nw3 to nyc

Observations on moving my family across the Atlantic


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Chinchilly

Tonight’s experience just reminds me quite how different NYC is to NW3. I was out at 8pm after a school thing with a bit of baby sitting time in hand, so I wander over to 3rd Avenue and get my very favourite lychee flavoured bubble ice tea with a large bag of rice crackers from the health food store next door. Best enjoyed at home in front of Project Runway or The Blacklist (new series just started last week). And then I decide to get a spontaneous (and that’s not something any mother of young children can remember being) manicure. I know I’ve gone on about these before, but I feel the need to share. Here’s how the conversation went with the very nice lady doing my nails:

“Chinchilly?” she asks.

“Chinchilla?” I respond.

I look at the bottom of the bottle of nail polish and see it does indeed say Chinchilly.

“Chinchilla? That’s an animal, someone told me that” she responds, as if I don’t know that.

“Chinchilly. Yes, a cold chinchilla!” I smirk and think she will laugh at my lame humour.

“Eh?” She sort of says, but in a Nepalese way.

I then have to explain that chilly means cold and that it is a play on the word chinchilla, but her eyes glaze over and I give up.

I then apologise for my British humour and remind myself that I left my humour at Heathrow last time I left London and I never make a joke here because there’s no humour here. Not my kind anyway.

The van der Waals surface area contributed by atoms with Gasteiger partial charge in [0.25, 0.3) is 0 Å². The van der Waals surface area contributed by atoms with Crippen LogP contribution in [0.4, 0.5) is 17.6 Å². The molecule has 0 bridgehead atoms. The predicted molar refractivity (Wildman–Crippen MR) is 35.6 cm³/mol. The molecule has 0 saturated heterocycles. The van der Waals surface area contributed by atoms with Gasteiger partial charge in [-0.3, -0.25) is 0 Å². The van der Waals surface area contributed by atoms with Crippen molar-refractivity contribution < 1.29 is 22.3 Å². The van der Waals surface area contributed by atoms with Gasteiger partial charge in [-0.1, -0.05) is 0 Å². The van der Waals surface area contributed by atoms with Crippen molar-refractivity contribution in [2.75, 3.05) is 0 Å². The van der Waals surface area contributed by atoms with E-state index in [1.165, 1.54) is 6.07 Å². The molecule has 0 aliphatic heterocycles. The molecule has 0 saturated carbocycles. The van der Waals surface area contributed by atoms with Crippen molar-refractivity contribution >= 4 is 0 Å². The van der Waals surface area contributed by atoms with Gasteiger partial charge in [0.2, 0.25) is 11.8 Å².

(NB: writing this blog post, the text editor has told me I have made four spelling errors besides the obvious chinchilly. Can you spot the US and UK English?)


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The beauty wars

Previously I was shocked to find a man massaging my shoulders as I had a manicure in my local nail bar. It felt rude to ask him to stop, mostly because it was quite nice, but also because I thought maybe that was part of the deal. Apparently not. He stopped suddenly, said did I want a massage, 10, 20 or 30 minute? I said no, thanks, but it was everso nice. British politeness never fails me, even in massage incidents. I tried not to take offence when he went straight to the sink to wash his hands, clearly not enamoured of my slightly sweaty skin. Hey, I didn’t ask for it! Anyhow, having got over this by now, I actually asked for a massage today after my manicure and nearly started world war 3 between the heavy handed massage guy and the manicurist as they argued who would have the pleasure. Really? It’s not worth it, not for the tip, anyway. I am regretting it now. I was pummelled consistently in the same place on my shoulders and my arms felt like they were being rung out such that they were squeezed – maybe an antidote to bingo wings? I particularly liked the classy part where she plonked down a timer, like the one I have in my kitchen, to make sure she didn’t go over the 10 minutes. Once I’d baked, she then proceeded to knead my forehead and stretch it like some kind of amateur face lift. Who needs botox with that manoeuvre? I am a victim in the beauty wars.